I cleared my throat and Haj, who sat leaning back on the sofa with his hands folded in his lap, looked over at me and smiled. As always, he wore a little white skull cap that he only removed now. I began hesitatingly to describe my problem. Haj must have been aware of my transformations as he’d been giving us lessons since I was nine and still “Reema, The Palest One of All.” He had never mentioned anything about my “condition” though. He listened carefully as I timidly described my tormenters at school, mother’s failure to sympathize, and my personal doubts as to God’s role in all this. I stopped abruptly when Naima brought the tea and placed the tray in front of me.

Using the knitted mitt, I grasped the silver teapot and poured some tea into one of the crystal glasses. Then, I poured the tea back in the pot and served us both. I glanced at the clock. Zakia would be coming in any minute and my chance would be lost. Haj nodded subtly, as if he understood my urgency, and went to get the Koran from the shelf. He put on his reading glasses, then took them off and wiped them with the cloth napkin that Naima had given him.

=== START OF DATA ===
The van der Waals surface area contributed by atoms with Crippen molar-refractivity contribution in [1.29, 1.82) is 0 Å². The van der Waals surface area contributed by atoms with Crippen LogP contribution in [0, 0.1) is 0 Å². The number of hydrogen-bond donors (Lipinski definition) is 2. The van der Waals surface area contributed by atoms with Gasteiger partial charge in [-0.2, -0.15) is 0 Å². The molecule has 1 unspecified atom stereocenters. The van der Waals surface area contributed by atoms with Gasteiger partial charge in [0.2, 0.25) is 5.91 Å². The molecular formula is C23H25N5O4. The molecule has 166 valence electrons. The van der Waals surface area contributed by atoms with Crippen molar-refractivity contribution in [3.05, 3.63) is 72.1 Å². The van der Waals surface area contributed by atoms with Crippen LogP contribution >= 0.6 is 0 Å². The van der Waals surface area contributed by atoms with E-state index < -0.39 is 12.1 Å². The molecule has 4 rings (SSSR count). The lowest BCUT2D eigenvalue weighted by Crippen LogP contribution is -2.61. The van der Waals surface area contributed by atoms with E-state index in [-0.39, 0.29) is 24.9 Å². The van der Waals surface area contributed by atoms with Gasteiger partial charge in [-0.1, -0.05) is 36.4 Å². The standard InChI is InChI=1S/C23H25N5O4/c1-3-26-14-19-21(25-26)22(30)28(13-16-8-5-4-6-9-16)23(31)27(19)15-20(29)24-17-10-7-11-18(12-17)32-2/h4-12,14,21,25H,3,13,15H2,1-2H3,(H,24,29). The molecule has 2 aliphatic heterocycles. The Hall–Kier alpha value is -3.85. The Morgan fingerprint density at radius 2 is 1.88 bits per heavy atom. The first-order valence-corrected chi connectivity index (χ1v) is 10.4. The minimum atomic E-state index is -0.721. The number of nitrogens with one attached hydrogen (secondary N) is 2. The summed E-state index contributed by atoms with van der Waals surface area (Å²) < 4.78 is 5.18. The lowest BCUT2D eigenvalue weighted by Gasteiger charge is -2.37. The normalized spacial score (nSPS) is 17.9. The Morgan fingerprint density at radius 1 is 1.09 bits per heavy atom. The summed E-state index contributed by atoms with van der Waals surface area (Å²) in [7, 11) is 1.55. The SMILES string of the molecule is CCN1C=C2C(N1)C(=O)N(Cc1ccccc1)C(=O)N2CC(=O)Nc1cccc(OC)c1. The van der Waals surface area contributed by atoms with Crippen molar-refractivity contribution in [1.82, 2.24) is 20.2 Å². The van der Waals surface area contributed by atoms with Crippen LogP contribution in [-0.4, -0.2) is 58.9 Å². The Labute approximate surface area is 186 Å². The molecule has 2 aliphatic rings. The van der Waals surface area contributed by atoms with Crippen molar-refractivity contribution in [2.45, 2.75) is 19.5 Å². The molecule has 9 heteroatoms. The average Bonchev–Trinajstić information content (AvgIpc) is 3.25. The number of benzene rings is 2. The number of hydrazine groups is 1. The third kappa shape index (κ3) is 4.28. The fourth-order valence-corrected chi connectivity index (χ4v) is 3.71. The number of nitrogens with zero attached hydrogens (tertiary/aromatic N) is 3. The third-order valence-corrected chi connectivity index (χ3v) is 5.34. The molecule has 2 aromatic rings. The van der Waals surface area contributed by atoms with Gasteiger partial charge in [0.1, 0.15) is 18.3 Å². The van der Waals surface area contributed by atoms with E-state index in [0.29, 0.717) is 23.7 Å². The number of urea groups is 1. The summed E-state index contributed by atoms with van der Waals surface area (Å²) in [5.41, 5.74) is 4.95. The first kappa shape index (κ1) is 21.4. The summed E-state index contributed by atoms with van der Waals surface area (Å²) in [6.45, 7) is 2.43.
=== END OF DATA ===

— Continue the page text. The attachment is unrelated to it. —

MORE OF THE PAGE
He paused before putting them on again and recited to me, “’Endure with patience, for your endurance is not without the help of God.’ God presents us all with different challenges, Reema. You must have patience and His wisdom will be revealed to you. All in good time.”

“But, why Haj? Why is God doing this? Making my skin change color all the time like I’m some kind of freak. What have I done wrong?”

Without answering, he opened the book to the very end and read me a verse: